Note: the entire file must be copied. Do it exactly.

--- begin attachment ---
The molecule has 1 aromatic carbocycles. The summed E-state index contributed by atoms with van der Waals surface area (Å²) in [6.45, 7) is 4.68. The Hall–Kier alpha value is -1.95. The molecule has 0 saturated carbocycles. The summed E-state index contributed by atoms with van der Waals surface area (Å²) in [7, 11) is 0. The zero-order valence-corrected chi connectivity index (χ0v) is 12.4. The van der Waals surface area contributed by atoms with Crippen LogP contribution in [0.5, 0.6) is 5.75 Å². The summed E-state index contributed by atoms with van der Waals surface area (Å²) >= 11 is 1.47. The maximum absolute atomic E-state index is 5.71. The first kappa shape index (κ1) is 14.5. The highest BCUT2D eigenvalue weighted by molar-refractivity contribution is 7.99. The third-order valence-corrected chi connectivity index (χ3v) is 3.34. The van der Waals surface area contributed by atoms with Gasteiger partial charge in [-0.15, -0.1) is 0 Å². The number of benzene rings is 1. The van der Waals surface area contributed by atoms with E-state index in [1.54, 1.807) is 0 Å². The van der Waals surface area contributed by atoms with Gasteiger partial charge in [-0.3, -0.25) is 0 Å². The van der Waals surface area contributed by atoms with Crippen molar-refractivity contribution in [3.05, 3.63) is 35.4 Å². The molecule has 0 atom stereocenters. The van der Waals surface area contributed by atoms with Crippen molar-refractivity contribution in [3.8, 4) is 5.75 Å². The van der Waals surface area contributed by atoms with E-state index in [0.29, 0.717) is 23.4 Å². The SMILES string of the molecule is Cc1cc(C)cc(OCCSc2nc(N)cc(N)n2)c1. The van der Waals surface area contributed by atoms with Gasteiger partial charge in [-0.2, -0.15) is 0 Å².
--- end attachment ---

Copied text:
The molecule has 1 aromatic carbocycles. The summed E-state index contributed by atoms with van der Waals surface area (Å²) in [6.45, 7) is 4.68. The Hall–Kier alpha value is -1.95. The molecule has 0 saturated carbocycles. The summed E-state index contributed by atoms with van der Waals surface area (Å²) in [7, 11) is 0. The zero-order valence-corrected chi connectivity index (χ0v) is 12.4. The van der Waals surface area contributed by atoms with Crippen LogP contribution in [0.5, 0.6) is 5.75 Å². The summed E-state index contributed by atoms with van der Waals surface area (Å²) >= 11 is 1.47. The maximum absolute atomic E-state index is 5.71. The first kappa shape index (κ1) is 14.5. The highest BCUT2D eigenvalue weighted by molar-refractivity contribution is 7.99. The third-order valence-corrected chi connectivity index (χ3v) is 3.34. The van der Waals surface area contributed by atoms with Gasteiger partial charge in [-0.15, -0.1) is 0 Å². The number of benzene rings is 1. The van der Waals surface area contributed by atoms with E-state index in [1.54, 1.807) is 0 Å². The van der Waals surface area contributed by atoms with Gasteiger partial charge in [-0.3, -0.25) is 0 Å². The van der Waals surface area contributed by atoms with Crippen molar-refractivity contribution in [3.05, 3.63) is 35.4 Å². The molecule has 0 atom stereocenters. The van der Waals surface area contributed by atoms with Crippen molar-refractivity contribution in [3.8, 4) is 5.75 Å². The van der Waals surface area contributed by atoms with E-state index in [0.29, 0.717) is 23.4 Å². The SMILES string of the molecule is Cc1cc(C)cc(OCCSc2nc(N)cc(N)n2)c1. The van der Waals surface area contributed by atoms with Gasteiger partial charge in [-0.2, -0.15) is 0 Å².